Salary of a Pilot

While each airline has its own pay schedule, nearly all airlines offer standard hikes annually. Pilots experience their biggest salary increase in the first five years of their career. Interestingly, this increase is often larger for first officers than for pilots with the largest hike occurring after a year of a probationary period. 

Depending on the airline, type of aircraft and the pilot’s experience level, a  regional pilot typically starts out making $20 - $50 per hour or about $20,000 to $40,000 per year. Additionally, a pilot receives a stipend during the training period as well as per diem rate when away from home. 

The average annual salary of a large jet pilot is around $122000, while small jet pilots earn an average salary of $105000. Non-jet aircraft pilots make significantly as compared to their peers flying jet aircraft. For a large non-jet pilot, the average annual salary is $79,000 and for a small non-jet aircraft pilot, the average annual salary is $85,500.

Job Growth of a Pilot

According to a report by BLS, overall employment of airline and commercial pilots is projected to grow at an average rate of 6% from 2018 to 2028. Most job opportunities are expected to arise from the need to replace pilots who retire or leave the occupation permanently over the projection period.

Most pilots commence their career as a first officer and it takes anywhere for a first officer five to fifteen years to become a pilot. Depending on the skill proficiencies, a first officer is promoted to the post of pilot. Bigger airline companies have opportunities for further position. Depending on the number of years of work experience as a pilot, a candidate can be promoted to the position of director of chief pilot.

Types of degrees for a Pilot

Earn a High School Diploma or a GED

If you want to pursue a career as a pilot, the first step is to complete your high school and earn a certificate. If you have mathematics and physics in your curriculum, it will act as a bonus point for the candidate. 

Associate Degree

In order to be able to take up the necessary training to become a pilot, a candidate has to either complete a four years bachelor’s degree or a two years associate degree. If a candidate doesn’t have the required fund to pursue a bachelor’s degree program, they can opt for an associate’s degree. Regional airlines do not require pilots to have a four years degree. An associate degree in Science with a focus on physics and mathematics will help you prepare better for the training.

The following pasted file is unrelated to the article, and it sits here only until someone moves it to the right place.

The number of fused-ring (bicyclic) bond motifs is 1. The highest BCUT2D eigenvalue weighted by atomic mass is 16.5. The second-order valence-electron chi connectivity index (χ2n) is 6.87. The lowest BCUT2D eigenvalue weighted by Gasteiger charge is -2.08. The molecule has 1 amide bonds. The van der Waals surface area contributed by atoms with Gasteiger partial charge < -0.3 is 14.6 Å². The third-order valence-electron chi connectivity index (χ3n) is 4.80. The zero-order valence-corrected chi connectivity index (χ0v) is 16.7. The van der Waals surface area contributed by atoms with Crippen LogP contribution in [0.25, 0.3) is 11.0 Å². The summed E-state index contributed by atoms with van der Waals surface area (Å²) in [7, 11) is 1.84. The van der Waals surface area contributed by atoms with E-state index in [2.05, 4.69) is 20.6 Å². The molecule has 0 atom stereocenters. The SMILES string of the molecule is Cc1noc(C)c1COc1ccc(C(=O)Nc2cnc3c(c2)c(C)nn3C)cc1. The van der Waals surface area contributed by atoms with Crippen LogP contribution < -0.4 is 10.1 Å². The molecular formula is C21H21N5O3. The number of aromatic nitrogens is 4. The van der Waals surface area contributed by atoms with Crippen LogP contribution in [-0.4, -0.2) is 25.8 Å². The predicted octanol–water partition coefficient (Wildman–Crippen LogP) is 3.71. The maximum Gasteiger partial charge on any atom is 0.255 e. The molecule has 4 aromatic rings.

Bachelor’s Degree

For most of the major airlines, a four years bachelor’s degree is a must for a pilot. Candidates must pursue a bachelor's of science with specialization in the field of aviation. Since major airlines pay better than regional airlines, it is recommended to pursue a four years bachelor’s degree. For those that do not pursue a bachelor’s of science but want to pursue a career as a pilot may be able to land him interviews with a smaller airline. The four year bachelor’s degree program is a credential indicating that the candidate has the ability to think critically and complete the airlines’ unique education program.


Once a candidate is done with their bachelor’s degree, pilots will need to obtain a private pilot certificate. As per the FAA, pilots have a minimum of 40 flight hours.. The most ideal place to get certified training are schools that are overseen by the FAA. They offer highest quality training programs that have highly structured phases of learning.

After obtaining a private pilot license, a pilot must obtain instrument rating and commercial certificate which is necessary for any pilot who wants to be paid for flying passengers or cargo. A pilot must have at least 50 flying hours of Pilot in command flying across the country in order to obtain instrument rating. For a commercial certificate, a pilot is required to fly 250 hours of time including 100 hours of PIC, 50 hours of cross country flying and a minimum of 10 hours of learning inside of a complex aircraft.


A pilot must be at least 18 years of age and have a minimum of 250 flying hours in order to be licensed by FAA. For candidates who have completed classes at a flight school approved by the FAA, the flying hours necessary for the license are likely to be reduced. Once hired for the licensure, pilots will have to partake in a week long indoctrination period followed by four to six weeks of training in a flight simulator as well as ground school work. Post this another 25 hours of initial operating experience will be necessary wherein there will be a test ride in the presence of an FAA representative. Pilots must attend simulator checks and partake in recurrent training sessions multiple times per year throughout their entire career.